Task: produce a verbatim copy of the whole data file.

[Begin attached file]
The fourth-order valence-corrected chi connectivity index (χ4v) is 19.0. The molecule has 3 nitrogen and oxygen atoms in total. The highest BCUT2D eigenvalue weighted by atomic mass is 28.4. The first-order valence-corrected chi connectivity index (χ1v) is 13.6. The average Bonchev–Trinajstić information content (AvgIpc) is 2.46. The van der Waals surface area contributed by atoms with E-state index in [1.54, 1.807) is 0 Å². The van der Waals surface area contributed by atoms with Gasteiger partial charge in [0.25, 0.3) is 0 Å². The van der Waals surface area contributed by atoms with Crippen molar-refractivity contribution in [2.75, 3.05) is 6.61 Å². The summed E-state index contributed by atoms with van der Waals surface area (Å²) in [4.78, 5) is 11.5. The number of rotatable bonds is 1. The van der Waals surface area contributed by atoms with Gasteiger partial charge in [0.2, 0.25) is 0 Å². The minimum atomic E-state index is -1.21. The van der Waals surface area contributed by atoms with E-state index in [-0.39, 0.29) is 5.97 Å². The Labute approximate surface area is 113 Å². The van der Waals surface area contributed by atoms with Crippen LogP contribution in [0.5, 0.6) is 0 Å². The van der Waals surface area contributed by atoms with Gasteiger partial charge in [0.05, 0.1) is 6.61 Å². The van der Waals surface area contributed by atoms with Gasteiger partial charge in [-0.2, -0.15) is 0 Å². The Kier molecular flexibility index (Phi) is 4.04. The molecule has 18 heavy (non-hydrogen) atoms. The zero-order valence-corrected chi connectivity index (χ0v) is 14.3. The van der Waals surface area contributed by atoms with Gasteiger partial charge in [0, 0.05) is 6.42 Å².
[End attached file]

The fourth-order valence-corrected chi connectivity index (χ4v) is 19.0. The molecule has 3 nitrogen and oxygen atoms in total. The highest BCUT2D eigenvalue weighted by atomic mass is 28.4. The first-order valence-corrected chi connectivity index (χ1v) is 13.6. The average Bonchev–Trinajstić information content (AvgIpc) is 2.46. The van der Waals surface area contributed by atoms with E-state index in [1.54, 1.807) is 0 Å². The van der Waals surface area contributed by atoms with Gasteiger partial charge in [0.25, 0.3) is 0 Å². The van der Waals surface area contributed by atoms with Crippen molar-refractivity contribution in [2.75, 3.05) is 6.61 Å². The summed E-state index contributed by atoms with van der Waals surface area (Å²) in [4.78, 5) is 11.5. The number of rotatable bonds is 1. The van der Waals surface area contributed by atoms with Gasteiger partial charge in [0.2, 0.25) is 0 Å². The minimum atomic E-state index is -1.21. The van der Waals surface area contributed by atoms with E-state index in [-0.39, 0.29) is 5.97 Å². The Labute approximate surface area is 113 Å². The van der Waals surface area contributed by atoms with Crippen LogP contribution in [0.5, 0.6) is 0 Å². The van der Waals surface area contributed by atoms with Gasteiger partial charge in [0.05, 0.1) is 6.61 Å². The van der Waals surface area contributed by atoms with Gasteiger partial charge in [-0.2, -0.15) is 0 Å². The Kier molecular flexibility index (Phi) is 4.04. The molecule has 18 heavy (non-hydrogen) atoms. The zero-order valence-corrected chi connectivity index (χ0v) is 14.3. The van der Waals surface area contributed by atoms with Gasteiger partial charge in [0, 0.05) is 6.42 Å².